The time to end plastic pollution is now

Plastic pollution is a global problem. Plastic pollution is a universal responsibility. Every person, every company, every industry, every society; we must all do our part to end plastic pollution, to protect our oceans and our ecosystems. The Vertical Farming Industry is no exception. We have a moral and ethical duty to do all that we can on this problem. As a young, high-tech disruptive industry, we are in a unique position to lead the way on this crucial issue.

This project exists to facilitate that leadership, through collaboration and transparency. Though our part in this problem is proportionally small, our efforts can be disproportionately impactful. By working together, we can amplify our voice and the effects of our activities. We all want to build sustainable and resilient food systems. Our customers want us to build them. Our planet needs us to build them.

On this website, you will find everything you need to know about what we're doing and how you can get involved.

What you need to know

The idea:
As an industry, we want to help lead the way to a world free from plastic pollution. We want to see an end to the harms caused to our planet, and so to us, by these plastics, especially single use plastics. We've come up with a way to do that.

Read more

People, Planet, Profit:
we have to have all three to be sustainable. Your business is just the same. Consumer sentiment is turning rapidly, against plastic pollution, and the single use plastics that drive it. Your business can be a leader, or a follower. Be proactive, join the campaign today

Read more

Video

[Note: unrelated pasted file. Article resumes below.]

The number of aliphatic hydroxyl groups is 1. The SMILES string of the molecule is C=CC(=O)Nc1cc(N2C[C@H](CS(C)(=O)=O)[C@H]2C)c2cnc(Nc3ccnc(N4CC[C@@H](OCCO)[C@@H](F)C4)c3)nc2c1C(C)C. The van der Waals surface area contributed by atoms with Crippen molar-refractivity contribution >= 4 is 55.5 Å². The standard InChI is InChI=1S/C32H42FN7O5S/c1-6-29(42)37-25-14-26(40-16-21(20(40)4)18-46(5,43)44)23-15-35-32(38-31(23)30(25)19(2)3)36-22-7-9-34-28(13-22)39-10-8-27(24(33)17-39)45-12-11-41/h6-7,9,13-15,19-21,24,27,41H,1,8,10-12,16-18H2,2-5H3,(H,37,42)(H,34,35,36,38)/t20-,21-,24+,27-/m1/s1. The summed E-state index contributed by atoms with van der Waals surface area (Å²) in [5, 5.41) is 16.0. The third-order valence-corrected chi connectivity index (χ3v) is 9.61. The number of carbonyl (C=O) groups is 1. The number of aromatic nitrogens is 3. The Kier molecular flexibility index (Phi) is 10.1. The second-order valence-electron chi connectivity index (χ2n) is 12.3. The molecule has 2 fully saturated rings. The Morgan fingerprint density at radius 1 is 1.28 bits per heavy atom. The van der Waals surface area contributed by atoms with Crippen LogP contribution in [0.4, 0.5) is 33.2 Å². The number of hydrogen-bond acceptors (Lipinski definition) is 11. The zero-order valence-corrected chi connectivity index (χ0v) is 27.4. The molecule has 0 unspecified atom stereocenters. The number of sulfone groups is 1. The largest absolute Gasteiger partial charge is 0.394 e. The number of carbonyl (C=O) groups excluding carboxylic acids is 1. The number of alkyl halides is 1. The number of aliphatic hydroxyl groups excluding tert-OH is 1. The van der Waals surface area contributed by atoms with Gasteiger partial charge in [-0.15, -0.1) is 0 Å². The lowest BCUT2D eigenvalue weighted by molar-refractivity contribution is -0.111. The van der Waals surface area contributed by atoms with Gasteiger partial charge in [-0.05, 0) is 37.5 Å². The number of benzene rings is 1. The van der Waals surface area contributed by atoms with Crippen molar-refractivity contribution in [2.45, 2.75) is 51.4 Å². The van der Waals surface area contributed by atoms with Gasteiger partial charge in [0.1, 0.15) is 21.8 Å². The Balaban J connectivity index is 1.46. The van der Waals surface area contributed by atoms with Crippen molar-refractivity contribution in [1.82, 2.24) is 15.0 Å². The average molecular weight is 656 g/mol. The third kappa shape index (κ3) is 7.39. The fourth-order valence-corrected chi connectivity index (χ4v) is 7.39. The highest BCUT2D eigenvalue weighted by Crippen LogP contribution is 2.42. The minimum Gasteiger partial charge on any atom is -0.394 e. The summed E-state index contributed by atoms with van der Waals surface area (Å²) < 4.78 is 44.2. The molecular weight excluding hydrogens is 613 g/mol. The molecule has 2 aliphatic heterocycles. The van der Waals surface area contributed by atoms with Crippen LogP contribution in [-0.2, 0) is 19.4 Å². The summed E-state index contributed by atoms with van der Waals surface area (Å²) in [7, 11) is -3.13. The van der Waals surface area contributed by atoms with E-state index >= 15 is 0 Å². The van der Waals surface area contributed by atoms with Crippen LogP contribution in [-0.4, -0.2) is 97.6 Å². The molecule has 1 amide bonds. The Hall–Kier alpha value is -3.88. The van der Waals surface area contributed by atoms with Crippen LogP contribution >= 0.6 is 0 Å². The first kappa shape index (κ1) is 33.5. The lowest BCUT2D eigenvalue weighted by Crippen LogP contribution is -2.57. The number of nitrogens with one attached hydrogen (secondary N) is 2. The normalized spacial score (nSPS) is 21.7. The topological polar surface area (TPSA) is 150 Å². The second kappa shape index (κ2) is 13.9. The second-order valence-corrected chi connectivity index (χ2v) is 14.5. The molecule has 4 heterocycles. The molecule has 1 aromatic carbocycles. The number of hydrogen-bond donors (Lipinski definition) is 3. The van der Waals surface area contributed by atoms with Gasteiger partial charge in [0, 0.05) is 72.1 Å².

8

vertical farming companies support us

Join us to help make our voice bigger. Help spread the word too. The more companies we have, the better!

Plastic Pollution In The News

Edinburgh inventor creates biodegradable water bottle to fight plastic problem

A Scottish entrepreneur has developed a new eco-friendly bottle that could help combat the growing mountain of plastic litter entering the world's oceans. Edinburgh-based chemistry graduate James Longcroft launched a not-for-profit bottled water firm two years ago, with the aim of ploughing all profits into a charity focused on providing clean drinking water to remote communities in Africa.

Plastic Free Hydroponics

Everyone talks about how sustainable hydroponics/aquaponics/aeroponics is almost solely based on using less water than conventional agriculture. However, going a little deeper leads to plants growing in massive amounts of plastic, most components which are only designed to last for a single growth cycle to a few years.

The disposal design - Sabrina Carvalho - Medium

In indoor farming we often focus on plastic use during production, what material are trays made of etc. Yet, another area heavily plasticized is the packaging of goods. When we think of design we often think of product packaging and company image in order to convince a client to buy product X instead of product Y.